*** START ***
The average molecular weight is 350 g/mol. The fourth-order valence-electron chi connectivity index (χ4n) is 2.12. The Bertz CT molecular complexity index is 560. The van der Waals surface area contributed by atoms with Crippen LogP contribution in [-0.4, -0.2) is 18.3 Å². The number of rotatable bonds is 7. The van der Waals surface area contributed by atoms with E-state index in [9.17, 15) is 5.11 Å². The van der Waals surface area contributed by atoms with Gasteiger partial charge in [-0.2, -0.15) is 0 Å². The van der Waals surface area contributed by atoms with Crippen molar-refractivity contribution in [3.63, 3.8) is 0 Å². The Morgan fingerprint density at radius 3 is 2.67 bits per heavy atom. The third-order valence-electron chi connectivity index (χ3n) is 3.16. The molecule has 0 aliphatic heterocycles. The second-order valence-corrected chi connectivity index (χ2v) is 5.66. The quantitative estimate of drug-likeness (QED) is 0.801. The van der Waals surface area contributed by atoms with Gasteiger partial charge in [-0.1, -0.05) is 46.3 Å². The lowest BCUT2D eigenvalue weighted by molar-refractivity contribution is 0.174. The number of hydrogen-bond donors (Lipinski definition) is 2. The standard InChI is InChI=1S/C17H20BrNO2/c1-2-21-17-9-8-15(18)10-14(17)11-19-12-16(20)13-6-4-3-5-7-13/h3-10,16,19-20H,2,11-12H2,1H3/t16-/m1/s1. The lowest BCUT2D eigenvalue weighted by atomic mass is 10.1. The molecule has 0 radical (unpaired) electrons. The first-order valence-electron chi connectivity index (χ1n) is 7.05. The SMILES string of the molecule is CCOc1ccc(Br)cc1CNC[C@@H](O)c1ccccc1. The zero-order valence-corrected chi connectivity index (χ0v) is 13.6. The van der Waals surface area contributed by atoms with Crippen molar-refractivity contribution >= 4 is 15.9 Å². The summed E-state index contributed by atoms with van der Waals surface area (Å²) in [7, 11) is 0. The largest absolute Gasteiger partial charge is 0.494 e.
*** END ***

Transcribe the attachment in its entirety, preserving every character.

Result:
The average molecular weight is 350 g/mol. The fourth-order valence-electron chi connectivity index (χ4n) is 2.12. The Bertz CT molecular complexity index is 560. The van der Waals surface area contributed by atoms with Crippen LogP contribution in [-0.4, -0.2) is 18.3 Å². The number of rotatable bonds is 7. The van der Waals surface area contributed by atoms with E-state index in [9.17, 15) is 5.11 Å². The van der Waals surface area contributed by atoms with Gasteiger partial charge in [-0.2, -0.15) is 0 Å². The van der Waals surface area contributed by atoms with Crippen molar-refractivity contribution in [3.63, 3.8) is 0 Å². The Morgan fingerprint density at radius 3 is 2.67 bits per heavy atom. The third-order valence-electron chi connectivity index (χ3n) is 3.16. The molecule has 0 aliphatic heterocycles. The second-order valence-corrected chi connectivity index (χ2v) is 5.66. The quantitative estimate of drug-likeness (QED) is 0.801. The van der Waals surface area contributed by atoms with Gasteiger partial charge in [-0.1, -0.05) is 46.3 Å². The lowest BCUT2D eigenvalue weighted by molar-refractivity contribution is 0.174. The number of hydrogen-bond donors (Lipinski definition) is 2. The standard InChI is InChI=1S/C17H20BrNO2/c1-2-21-17-9-8-15(18)10-14(17)11-19-12-16(20)13-6-4-3-5-7-13/h3-10,16,19-20H,2,11-12H2,1H3/t16-/m1/s1. The lowest BCUT2D eigenvalue weighted by atomic mass is 10.1. The molecule has 0 radical (unpaired) electrons. The first-order valence-electron chi connectivity index (χ1n) is 7.05. The SMILES string of the molecule is CCOc1ccc(Br)cc1CNC[C@@H](O)c1ccccc1. The zero-order valence-corrected chi connectivity index (χ0v) is 13.6. The van der Waals surface area contributed by atoms with Crippen molar-refractivity contribution >= 4 is 15.9 Å². The summed E-state index contributed by atoms with van der Waals surface area (Å²) in [7, 11) is 0. The largest absolute Gasteiger partial charge is 0.494 e.